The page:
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WHAT SHOULD YOU SAY WHEN YOU'RE GIVEN PARENTING ADVICE?

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by Heather Gibbs Flett and Whitney Moss

Related: Stuff Every Mom Should Know by Heather Gibbs Flett and Whitney Moss, comebacks for unsolicited parenting advice, people who want to tell you how to raise your child,


You're out running errands or having an adventure with your child and someone approaches you with unsolicited parenting advice—what should you say to them? Authors Heather Gibbs Flett and Whitney Moss have a few suggestions, which we've excerpted from their book "Stuff Every Mom Should Know."
 

Mother and daughter on swingsSometimes a well-meaning stranger cannot help but to tell you that your little one should be wearing a hat, not sucking on your keys, or drinking prune juice, etc., etc. Other times, advice that you just don’t need comes from someone you love, like your mother or best friend. In either case, it’s tough to acknowledge the good intentions of the intruder while simultaneously rejecting the suggestion altogether.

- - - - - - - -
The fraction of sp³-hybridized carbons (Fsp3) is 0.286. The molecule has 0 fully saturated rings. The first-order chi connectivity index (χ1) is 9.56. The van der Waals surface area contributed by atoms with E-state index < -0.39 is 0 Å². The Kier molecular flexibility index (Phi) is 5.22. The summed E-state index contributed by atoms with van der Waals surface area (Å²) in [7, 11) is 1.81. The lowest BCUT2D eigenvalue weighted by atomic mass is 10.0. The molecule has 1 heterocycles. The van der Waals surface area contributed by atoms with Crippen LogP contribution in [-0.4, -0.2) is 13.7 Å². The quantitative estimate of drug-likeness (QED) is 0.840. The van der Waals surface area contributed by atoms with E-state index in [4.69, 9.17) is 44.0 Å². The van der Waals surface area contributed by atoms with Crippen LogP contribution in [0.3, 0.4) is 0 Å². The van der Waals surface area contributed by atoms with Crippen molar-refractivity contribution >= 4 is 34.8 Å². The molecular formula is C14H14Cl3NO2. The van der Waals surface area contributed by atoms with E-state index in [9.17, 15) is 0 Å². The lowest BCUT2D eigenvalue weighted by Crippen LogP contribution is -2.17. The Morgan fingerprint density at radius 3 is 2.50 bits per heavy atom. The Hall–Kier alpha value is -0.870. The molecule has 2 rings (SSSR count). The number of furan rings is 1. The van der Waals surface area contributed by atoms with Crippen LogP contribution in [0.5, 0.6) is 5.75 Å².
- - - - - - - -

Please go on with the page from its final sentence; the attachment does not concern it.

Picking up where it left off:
Of course, you can always respond with, “That’s interesting; maybe I’ll try it out.” But, frankly, if there’s no way in Hades you’re going to try the proposed method, then find a way to comment on the idea without involving yourself.

"Really? That sounds cool.”

“I’m glad that’s working for you.”

“I’ve never thought about it that way.”

Most of this unsolicited advice is not meant to insult you; it’s usually just other people’s way of dusting off their own experiences and passing it off as wisdom.

When it comes to true interference, however, you may be forced to assert yourself as the authority. Another parent at the playground removing your child from a scuffle? Your brother threatening a time-out for your preschooler? Your mother-in-law telling your child she must eat something? Simply say, “Hey, I’ve got it.” And then handle it.

This is a clear and powerful way to redirect the situation so that you are the one in charge while letting the interfering person know that, well, you are the one in charge.

 


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